In the past few months, a wave of self-help books with a spiritual basis have been published. Let's take a look at a few:
“Living Presence: The Sufi Path to Mindfulness and the Essential Self” by Kabir Helminski
This is a revised and updated 25th-anniversary edition from publisher Tarcher Perigee. Helminski talks about presence, self-awareness and how those concepts can improve life, as seen through the Sufis, a mystic sect of Islam. Helminski is on a list of the 500 Most Influential Muslims in the World and is considered a skilled translator of the Sufi poet Rumi, who is quoted in the book, along with Muhammed and the Quran.
“The Zen of You & Me: A Guide to Getting Along With Just About Anyone” by Diane Musho Hamilton
This small edition from Shambala Press has chapters such as "Same and Different," "Expressing Our Differences," "Talking about Differences," "Natural Compassion" and "Practice is the Way."
Each chapter ends with “The Practice,” exercises to work on the chapter’s thoughts. For instance, in "The Ego Divides" four steps are suggested. The first is to learn what a “provoked nervous system” feels and looks like in yourself. The author then suggests letting go of the story you are telling and instead focusing on the feeling and notice what is happening. Then to learn to practice steady breathing.
Each chapter is a just a bite on the subject of getting along with others, recognizing your needs as well as others’ and finding a way to work to help both.
“Busy Lives and Restless Souls: How Prayer Can Help You Find the Missing Peace in Your Life” by Becky Eldredge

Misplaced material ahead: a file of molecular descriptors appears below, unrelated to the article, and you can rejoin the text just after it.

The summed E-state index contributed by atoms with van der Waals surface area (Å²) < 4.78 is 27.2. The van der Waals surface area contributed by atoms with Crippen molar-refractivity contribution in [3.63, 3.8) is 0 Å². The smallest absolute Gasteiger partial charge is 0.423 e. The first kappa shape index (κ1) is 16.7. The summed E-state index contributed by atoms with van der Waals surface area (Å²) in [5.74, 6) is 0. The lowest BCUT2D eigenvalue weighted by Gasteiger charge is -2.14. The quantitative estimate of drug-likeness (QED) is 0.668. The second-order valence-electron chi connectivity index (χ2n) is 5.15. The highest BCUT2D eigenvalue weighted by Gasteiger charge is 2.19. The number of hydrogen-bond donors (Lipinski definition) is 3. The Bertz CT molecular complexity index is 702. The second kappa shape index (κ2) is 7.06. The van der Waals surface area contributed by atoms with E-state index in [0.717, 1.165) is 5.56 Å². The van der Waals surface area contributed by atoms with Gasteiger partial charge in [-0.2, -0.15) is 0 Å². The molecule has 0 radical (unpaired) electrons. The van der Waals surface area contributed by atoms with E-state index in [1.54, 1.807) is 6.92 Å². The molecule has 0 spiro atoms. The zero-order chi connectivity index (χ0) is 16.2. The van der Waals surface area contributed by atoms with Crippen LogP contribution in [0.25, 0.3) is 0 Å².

This Baton Rouge author writes about how to move from the growing to-do list and past restlessness. In her book published by Loyola Press, Eldredge starts by sharing about her first attempt at an hour of silent prayer. She also tells how during preparation for her confirmation into Catholicism, a teacher challenged her beliefs, telling her that she was espousing her parents’ beliefs, not her own. Eldredge then explains how journaling, which she later realized was prayer, was her start of a direct relationship with God.
Each chapter of this book ends with “A Look at Your Life Now,” a chance to reflect on your life in view of the lesson.
Eldredge uses examples from her life, including difficult times, to illustrate points. In Chapter 7, she points out she has talked about God’s love and mercy until that point. The next step is to the intimacy of Jesus and walking closely with him. Different forms of prayer are shared throughout the book.
“The Five Longings: What We’ve Always Wanted — And Already Have” by David Richo
In the introduction, Richo writes: “The fact that we have longings for the lasting in a world that is always changing is not illogical. It is the presence of something transcendent in us.”
Early, the book from Shambala deals with the difference between longing and desire, and then how to long for more without it being an addiction.
The longings Richo deals with are love, meaning, freedom, happiness and growth. The book is filled with lists dealing with related questions and practices and simple charts that split topics into manageable concepts.
Richo includes practices but doesn’t break them out. Instead, they flow into the text of each chapter.
“Heartwork: The Path of Self-Compassion” by Radhule Weininger
In this Shambala text, the author says it can be used in several ways. You can read it straight through and work on the practices. You can read just the author’s story. Or you can read the stories of others. If there is one area the reader wants to work on, such as mindfulness or a theme that speaks to the reader’s current situation, these can be selected from the book. Subjects include money problems, old family issues and betrayal.
And while the book’s title speaks of self-compassion, it also shows how being compassionate to yourself spreads to others.